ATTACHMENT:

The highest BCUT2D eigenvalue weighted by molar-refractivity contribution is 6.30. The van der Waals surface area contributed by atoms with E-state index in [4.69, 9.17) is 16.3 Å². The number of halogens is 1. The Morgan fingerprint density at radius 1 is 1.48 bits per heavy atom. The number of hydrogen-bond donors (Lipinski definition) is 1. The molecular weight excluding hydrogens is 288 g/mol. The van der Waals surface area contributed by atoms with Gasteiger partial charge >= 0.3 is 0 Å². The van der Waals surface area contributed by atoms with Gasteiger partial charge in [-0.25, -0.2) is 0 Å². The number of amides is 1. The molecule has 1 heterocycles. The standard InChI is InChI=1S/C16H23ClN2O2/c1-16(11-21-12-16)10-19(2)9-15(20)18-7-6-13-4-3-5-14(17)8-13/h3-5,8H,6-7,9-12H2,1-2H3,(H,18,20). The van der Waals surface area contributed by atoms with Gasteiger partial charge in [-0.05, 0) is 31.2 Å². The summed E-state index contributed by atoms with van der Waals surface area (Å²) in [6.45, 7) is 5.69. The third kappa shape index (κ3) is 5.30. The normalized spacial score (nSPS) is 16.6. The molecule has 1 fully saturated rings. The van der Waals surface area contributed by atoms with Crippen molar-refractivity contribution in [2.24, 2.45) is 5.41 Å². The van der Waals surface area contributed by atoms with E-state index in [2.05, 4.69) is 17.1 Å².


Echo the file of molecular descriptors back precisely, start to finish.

The highest BCUT2D eigenvalue weighted by molar-refractivity contribution is 6.30. The van der Waals surface area contributed by atoms with E-state index in [4.69, 9.17) is 16.3 Å². The number of halogens is 1. The Morgan fingerprint density at radius 1 is 1.48 bits per heavy atom. The number of hydrogen-bond donors (Lipinski definition) is 1. The molecular weight excluding hydrogens is 288 g/mol. The van der Waals surface area contributed by atoms with Gasteiger partial charge >= 0.3 is 0 Å². The van der Waals surface area contributed by atoms with Gasteiger partial charge in [-0.25, -0.2) is 0 Å². The number of amides is 1. The molecule has 1 heterocycles. The standard InChI is InChI=1S/C16H23ClN2O2/c1-16(11-21-12-16)10-19(2)9-15(20)18-7-6-13-4-3-5-14(17)8-13/h3-5,8H,6-7,9-12H2,1-2H3,(H,18,20). The van der Waals surface area contributed by atoms with Gasteiger partial charge in [-0.05, 0) is 31.2 Å². The summed E-state index contributed by atoms with van der Waals surface area (Å²) in [6.45, 7) is 5.69. The third kappa shape index (κ3) is 5.30. The normalized spacial score (nSPS) is 16.6. The molecule has 1 fully saturated rings. The van der Waals surface area contributed by atoms with Crippen molar-refractivity contribution in [2.24, 2.45) is 5.41 Å². The van der Waals surface area contributed by atoms with E-state index in [2.05, 4.69) is 17.1 Å².